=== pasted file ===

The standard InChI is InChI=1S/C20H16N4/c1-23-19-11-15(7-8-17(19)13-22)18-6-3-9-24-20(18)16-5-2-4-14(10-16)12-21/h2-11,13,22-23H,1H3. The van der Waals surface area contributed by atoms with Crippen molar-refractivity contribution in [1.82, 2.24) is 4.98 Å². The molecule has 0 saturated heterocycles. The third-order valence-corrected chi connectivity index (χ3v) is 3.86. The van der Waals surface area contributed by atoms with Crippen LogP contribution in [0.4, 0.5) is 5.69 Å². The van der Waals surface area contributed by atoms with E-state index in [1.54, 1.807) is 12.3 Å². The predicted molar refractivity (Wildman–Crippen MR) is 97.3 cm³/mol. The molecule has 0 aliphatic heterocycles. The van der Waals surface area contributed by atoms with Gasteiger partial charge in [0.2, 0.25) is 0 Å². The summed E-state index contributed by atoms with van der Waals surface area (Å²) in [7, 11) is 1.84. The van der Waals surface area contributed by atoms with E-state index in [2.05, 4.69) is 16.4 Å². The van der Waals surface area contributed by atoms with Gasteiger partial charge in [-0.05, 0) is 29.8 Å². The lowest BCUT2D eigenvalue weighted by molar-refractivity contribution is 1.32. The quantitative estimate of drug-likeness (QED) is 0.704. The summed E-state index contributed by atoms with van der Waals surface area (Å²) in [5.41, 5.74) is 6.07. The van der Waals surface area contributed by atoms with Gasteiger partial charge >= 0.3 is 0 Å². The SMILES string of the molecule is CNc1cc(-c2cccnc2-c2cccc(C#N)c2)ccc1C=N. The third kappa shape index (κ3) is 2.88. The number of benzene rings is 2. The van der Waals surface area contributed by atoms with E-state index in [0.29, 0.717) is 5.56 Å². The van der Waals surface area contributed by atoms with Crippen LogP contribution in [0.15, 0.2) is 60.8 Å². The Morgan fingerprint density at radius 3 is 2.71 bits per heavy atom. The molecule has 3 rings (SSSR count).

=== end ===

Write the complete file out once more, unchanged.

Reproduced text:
The standard InChI is InChI=1S/C20H16N4/c1-23-19-11-15(7-8-17(19)13-22)18-6-3-9-24-20(18)16-5-2-4-14(10-16)12-21/h2-11,13,22-23H,1H3. The van der Waals surface area contributed by atoms with Crippen molar-refractivity contribution in [1.82, 2.24) is 4.98 Å². The molecule has 0 saturated heterocycles. The third-order valence-corrected chi connectivity index (χ3v) is 3.86. The van der Waals surface area contributed by atoms with Crippen LogP contribution in [0.4, 0.5) is 5.69 Å². The van der Waals surface area contributed by atoms with E-state index in [1.54, 1.807) is 12.3 Å². The predicted molar refractivity (Wildman–Crippen MR) is 97.3 cm³/mol. The molecule has 0 aliphatic heterocycles. The van der Waals surface area contributed by atoms with Gasteiger partial charge in [0.2, 0.25) is 0 Å². The summed E-state index contributed by atoms with van der Waals surface area (Å²) in [7, 11) is 1.84. The van der Waals surface area contributed by atoms with E-state index in [2.05, 4.69) is 16.4 Å². The van der Waals surface area contributed by atoms with Gasteiger partial charge in [-0.05, 0) is 29.8 Å². The lowest BCUT2D eigenvalue weighted by molar-refractivity contribution is 1.32. The quantitative estimate of drug-likeness (QED) is 0.704. The summed E-state index contributed by atoms with van der Waals surface area (Å²) in [5.41, 5.74) is 6.07. The van der Waals surface area contributed by atoms with Gasteiger partial charge >= 0.3 is 0 Å². The SMILES string of the molecule is CNc1cc(-c2cccnc2-c2cccc(C#N)c2)ccc1C=N. The third kappa shape index (κ3) is 2.88. The number of benzene rings is 2. The van der Waals surface area contributed by atoms with E-state index in [0.29, 0.717) is 5.56 Å². The van der Waals surface area contributed by atoms with Crippen LogP contribution in [0.15, 0.2) is 60.8 Å². The Morgan fingerprint density at radius 3 is 2.71 bits per heavy atom. The molecule has 3 rings (SSSR count).